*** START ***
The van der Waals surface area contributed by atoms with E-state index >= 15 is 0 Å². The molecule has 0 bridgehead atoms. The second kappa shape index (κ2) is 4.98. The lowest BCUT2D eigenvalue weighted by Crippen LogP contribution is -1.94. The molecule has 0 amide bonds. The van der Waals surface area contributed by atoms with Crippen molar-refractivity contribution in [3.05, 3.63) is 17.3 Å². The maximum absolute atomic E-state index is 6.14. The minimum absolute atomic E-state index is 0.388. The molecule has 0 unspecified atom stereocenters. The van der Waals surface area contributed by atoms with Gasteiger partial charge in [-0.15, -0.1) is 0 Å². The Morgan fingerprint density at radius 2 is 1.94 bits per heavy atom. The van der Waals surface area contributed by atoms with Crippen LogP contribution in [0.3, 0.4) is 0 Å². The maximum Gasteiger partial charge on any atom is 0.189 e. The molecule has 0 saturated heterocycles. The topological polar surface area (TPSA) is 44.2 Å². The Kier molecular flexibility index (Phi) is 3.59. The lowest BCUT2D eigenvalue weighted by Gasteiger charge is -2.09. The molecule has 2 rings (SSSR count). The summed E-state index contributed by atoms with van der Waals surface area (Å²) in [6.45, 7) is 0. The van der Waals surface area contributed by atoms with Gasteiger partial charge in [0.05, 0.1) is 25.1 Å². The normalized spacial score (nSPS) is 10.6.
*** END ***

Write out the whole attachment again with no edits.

The van der Waals surface area contributed by atoms with E-state index >= 15 is 0 Å². The molecule has 0 bridgehead atoms. The second kappa shape index (κ2) is 4.98. The lowest BCUT2D eigenvalue weighted by Crippen LogP contribution is -1.94. The molecule has 0 amide bonds. The van der Waals surface area contributed by atoms with Crippen molar-refractivity contribution in [3.05, 3.63) is 17.3 Å². The maximum absolute atomic E-state index is 6.14. The minimum absolute atomic E-state index is 0.388. The molecule has 0 unspecified atom stereocenters. The van der Waals surface area contributed by atoms with Gasteiger partial charge in [-0.15, -0.1) is 0 Å². The Morgan fingerprint density at radius 2 is 1.94 bits per heavy atom. The van der Waals surface area contributed by atoms with Crippen LogP contribution in [0.3, 0.4) is 0 Å². The maximum Gasteiger partial charge on any atom is 0.189 e. The molecule has 0 saturated heterocycles. The topological polar surface area (TPSA) is 44.2 Å². The Kier molecular flexibility index (Phi) is 3.59. The lowest BCUT2D eigenvalue weighted by Gasteiger charge is -2.09. The molecule has 2 rings (SSSR count). The summed E-state index contributed by atoms with van der Waals surface area (Å²) in [6.45, 7) is 0. The van der Waals surface area contributed by atoms with Gasteiger partial charge in [0.05, 0.1) is 25.1 Å². The normalized spacial score (nSPS) is 10.6.